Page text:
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Is there a way I can use "git push" without specifying the path back to my github repo?
example: git@github.com:someuser/someproject.git

I thought I had found the answer to this by using. git push origin master
But realized this afternoon that this wasn't actually pushing any code changes to my repo. One of the people I'm collaborating with - doesn't have to specifiy the push location - why do I? I'm sure I just have something misconfigured. I'm the owner of the repo.

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possible duplicate of How do you make an existing git branch track a remote branch? –  Karl Bielefeldt Jul 18 '11 at 20:26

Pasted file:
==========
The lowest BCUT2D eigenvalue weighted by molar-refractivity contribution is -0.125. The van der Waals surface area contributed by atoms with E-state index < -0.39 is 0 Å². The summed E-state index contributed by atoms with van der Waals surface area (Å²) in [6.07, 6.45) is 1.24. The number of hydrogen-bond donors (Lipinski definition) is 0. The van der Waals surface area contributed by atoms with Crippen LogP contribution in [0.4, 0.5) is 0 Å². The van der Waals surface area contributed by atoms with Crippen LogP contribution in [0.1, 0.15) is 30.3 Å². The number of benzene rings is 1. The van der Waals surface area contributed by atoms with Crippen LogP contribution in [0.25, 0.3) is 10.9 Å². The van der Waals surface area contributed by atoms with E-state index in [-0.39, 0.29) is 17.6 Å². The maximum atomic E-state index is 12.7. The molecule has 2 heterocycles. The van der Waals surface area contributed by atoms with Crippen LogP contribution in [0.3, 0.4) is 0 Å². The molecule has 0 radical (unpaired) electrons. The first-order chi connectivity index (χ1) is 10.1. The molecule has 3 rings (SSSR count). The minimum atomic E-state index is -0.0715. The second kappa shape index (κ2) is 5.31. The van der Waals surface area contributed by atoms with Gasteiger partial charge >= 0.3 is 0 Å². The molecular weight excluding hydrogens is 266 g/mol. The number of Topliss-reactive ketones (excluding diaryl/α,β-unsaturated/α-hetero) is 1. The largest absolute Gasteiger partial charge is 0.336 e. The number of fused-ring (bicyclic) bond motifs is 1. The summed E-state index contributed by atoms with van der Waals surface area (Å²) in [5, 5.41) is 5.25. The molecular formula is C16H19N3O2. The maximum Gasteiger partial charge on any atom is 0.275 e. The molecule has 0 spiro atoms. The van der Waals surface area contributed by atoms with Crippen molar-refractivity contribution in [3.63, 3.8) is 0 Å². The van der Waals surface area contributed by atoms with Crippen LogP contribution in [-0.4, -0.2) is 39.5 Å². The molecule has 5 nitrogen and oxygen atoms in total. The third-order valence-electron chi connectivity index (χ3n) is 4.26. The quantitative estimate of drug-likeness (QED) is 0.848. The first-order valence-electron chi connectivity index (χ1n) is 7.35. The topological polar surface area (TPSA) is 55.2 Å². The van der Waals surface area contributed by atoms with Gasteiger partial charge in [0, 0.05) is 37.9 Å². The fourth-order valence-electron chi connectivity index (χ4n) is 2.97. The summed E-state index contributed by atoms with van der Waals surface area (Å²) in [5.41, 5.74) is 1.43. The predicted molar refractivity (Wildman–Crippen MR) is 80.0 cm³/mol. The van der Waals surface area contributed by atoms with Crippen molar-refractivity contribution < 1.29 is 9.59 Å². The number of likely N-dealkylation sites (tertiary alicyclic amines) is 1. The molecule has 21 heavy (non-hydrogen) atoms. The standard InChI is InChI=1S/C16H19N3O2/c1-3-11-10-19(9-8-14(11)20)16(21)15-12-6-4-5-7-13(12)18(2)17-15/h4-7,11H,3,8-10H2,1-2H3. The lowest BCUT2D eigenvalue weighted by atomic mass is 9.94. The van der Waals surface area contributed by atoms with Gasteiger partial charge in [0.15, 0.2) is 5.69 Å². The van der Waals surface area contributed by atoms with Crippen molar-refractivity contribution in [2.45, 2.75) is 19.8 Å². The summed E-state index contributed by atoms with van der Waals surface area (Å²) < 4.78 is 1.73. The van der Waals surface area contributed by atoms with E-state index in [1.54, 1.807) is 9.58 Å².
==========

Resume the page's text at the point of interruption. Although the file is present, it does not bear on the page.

1 Answer 1

yes. You specify that when you create a remote using git remote add origin <some url>. Then you can set the push command to always do that for certain branches.

git push -u origin somebranch

This will enable you to just

git push

from then on to push that branch.

Hope this helps.

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Awesome. Just couldn't figure out what I missed. And if I catch the intent here... you have the ability to send different branch code to different repo servers. Pretty slick +1 and answer –  BuddyJoe Jul 18 '11 at 19:38

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